The past decade has seen a 70-fold increase in the use of GM crops, with a further doubling of use expected by 2015. The pressure on food supplies also results from the rising incomes of those in emerging economies. Higher incomes means people not only eat more, but eat more meat, and production of meat takes its toll not only on the environment, but on natural resources. The world’s total meat supply has risen from 71 million tonnes in 1961 to 284 million in 2007. During this time, per-capita meat consumption more than doubled. The American market accounts for around 15% of the world’s total – around 10 billion animals per year. And all of these animals need both land and food. It’s estimated that 30% of the world’s ice-free land is used either directly or indirectly for livestock production. In the five months to January 2008, 1,250 square miles of rainforest in Brazil were cleared for grazing.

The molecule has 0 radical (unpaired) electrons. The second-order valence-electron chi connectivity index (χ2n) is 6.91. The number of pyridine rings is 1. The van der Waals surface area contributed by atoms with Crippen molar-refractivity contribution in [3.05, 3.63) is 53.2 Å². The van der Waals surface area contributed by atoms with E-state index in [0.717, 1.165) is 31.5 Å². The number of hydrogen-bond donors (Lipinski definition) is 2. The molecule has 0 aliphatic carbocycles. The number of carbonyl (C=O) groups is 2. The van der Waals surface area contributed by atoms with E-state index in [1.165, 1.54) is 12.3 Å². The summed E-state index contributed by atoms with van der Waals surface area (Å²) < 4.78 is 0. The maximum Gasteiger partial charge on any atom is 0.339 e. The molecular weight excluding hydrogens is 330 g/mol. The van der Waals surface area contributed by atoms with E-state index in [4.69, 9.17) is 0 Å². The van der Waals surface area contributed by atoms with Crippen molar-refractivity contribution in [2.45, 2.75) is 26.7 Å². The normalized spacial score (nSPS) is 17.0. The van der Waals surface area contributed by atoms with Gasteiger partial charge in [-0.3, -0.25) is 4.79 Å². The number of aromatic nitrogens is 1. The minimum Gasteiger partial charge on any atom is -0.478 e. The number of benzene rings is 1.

Meat production is also an inefficient way of using resources. It takes two to five times the grain required to produce the same number of calories through livestock as it does through eating the grains directly. So while 800 million people are hungry, the majority of the world’s corn and soy supplies go to feeding pigs, cattle and chickens. Meat production is also takes an unexpectedly high toll on seafood supplies, with cows, pigs, sheep and chickens fed seafood in the form of fishmeal. Cattle alone consume more fish than the world’s sharks, dolphins and seals combined. And although meat is a valuable source of protein, we are consuming far too much of it. Although the recommended daily intake of protein is around 55 grams, Americans are eating around 110 grams per day, with 75 grams coming from animal protein.
Ref: Spiked (UK), 7 July 2008, ‘Food price rises: are biofuels to blame?’, James Heartfield.; Financial Times (UK), 13 February 2008, ‘GM crop growth set to double by 2015, ‘Salamander Davoudi’.; The New York Times (US), 27 January 2008, ‘Rethinking the Meat Guzzler’ Mark Bittman,; Natural Health and Vegetarian Life (Aus), Summer 07/08, ‘Stopping Whaling and Environmental Hypocrisy’, Paul Watson.
Search words: Food crisis, food supplies, food inflation